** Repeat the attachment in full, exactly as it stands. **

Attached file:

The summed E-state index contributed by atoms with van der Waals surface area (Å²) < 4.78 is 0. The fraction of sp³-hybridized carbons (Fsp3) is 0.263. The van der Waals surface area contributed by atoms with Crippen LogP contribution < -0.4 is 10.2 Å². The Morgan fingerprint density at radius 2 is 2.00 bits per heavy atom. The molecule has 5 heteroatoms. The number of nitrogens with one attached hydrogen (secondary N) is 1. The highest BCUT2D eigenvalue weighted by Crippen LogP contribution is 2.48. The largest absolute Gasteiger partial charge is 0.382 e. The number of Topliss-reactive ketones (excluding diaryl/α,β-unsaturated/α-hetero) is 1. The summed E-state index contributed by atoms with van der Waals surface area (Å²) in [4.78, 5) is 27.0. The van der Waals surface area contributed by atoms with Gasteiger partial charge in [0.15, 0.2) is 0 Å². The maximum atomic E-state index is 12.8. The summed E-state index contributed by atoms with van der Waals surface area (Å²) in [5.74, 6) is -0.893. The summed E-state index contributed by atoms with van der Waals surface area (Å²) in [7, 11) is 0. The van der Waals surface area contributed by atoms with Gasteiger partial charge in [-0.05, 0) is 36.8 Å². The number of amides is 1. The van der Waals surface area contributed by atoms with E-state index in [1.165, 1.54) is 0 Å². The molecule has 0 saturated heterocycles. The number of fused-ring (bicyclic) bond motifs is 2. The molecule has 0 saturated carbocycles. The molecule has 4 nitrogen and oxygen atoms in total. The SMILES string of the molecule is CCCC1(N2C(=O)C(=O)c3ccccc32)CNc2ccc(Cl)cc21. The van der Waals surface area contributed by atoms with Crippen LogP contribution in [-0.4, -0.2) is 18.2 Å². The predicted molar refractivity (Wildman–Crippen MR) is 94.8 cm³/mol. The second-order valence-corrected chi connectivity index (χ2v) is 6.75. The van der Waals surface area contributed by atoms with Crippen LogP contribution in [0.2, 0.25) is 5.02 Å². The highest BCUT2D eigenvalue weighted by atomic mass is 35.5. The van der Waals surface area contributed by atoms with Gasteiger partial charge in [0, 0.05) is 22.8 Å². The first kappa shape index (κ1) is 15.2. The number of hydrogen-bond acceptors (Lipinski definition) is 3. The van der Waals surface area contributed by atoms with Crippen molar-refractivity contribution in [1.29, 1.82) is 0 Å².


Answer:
The summed E-state index contributed by atoms with van der Waals surface area (Å²) < 4.78 is 0. The fraction of sp³-hybridized carbons (Fsp3) is 0.263. The van der Waals surface area contributed by atoms with Crippen LogP contribution < -0.4 is 10.2 Å². The Morgan fingerprint density at radius 2 is 2.00 bits per heavy atom. The molecule has 5 heteroatoms. The number of nitrogens with one attached hydrogen (secondary N) is 1. The highest BCUT2D eigenvalue weighted by Crippen LogP contribution is 2.48. The largest absolute Gasteiger partial charge is 0.382 e. The number of Topliss-reactive ketones (excluding diaryl/α,β-unsaturated/α-hetero) is 1. The summed E-state index contributed by atoms with van der Waals surface area (Å²) in [4.78, 5) is 27.0. The van der Waals surface area contributed by atoms with Gasteiger partial charge in [0.15, 0.2) is 0 Å². The maximum atomic E-state index is 12.8. The summed E-state index contributed by atoms with van der Waals surface area (Å²) in [5.74, 6) is -0.893. The summed E-state index contributed by atoms with van der Waals surface area (Å²) in [7, 11) is 0. The van der Waals surface area contributed by atoms with Gasteiger partial charge in [-0.05, 0) is 36.8 Å². The number of amides is 1. The van der Waals surface area contributed by atoms with E-state index in [1.165, 1.54) is 0 Å². The molecule has 0 saturated heterocycles. The number of fused-ring (bicyclic) bond motifs is 2. The molecule has 0 saturated carbocycles. The molecule has 4 nitrogen and oxygen atoms in total. The SMILES string of the molecule is CCCC1(N2C(=O)C(=O)c3ccccc32)CNc2ccc(Cl)cc21. The van der Waals surface area contributed by atoms with Crippen LogP contribution in [-0.4, -0.2) is 18.2 Å². The predicted molar refractivity (Wildman–Crippen MR) is 94.8 cm³/mol. The second-order valence-corrected chi connectivity index (χ2v) is 6.75. The van der Waals surface area contributed by atoms with Crippen LogP contribution in [0.2, 0.25) is 5.02 Å². The highest BCUT2D eigenvalue weighted by atomic mass is 35.5. The van der Waals surface area contributed by atoms with Gasteiger partial charge in [0, 0.05) is 22.8 Å². The first kappa shape index (κ1) is 15.2. The number of hydrogen-bond acceptors (Lipinski definition) is 3. The van der Waals surface area contributed by atoms with Crippen molar-refractivity contribution in [1.29, 1.82) is 0 Å².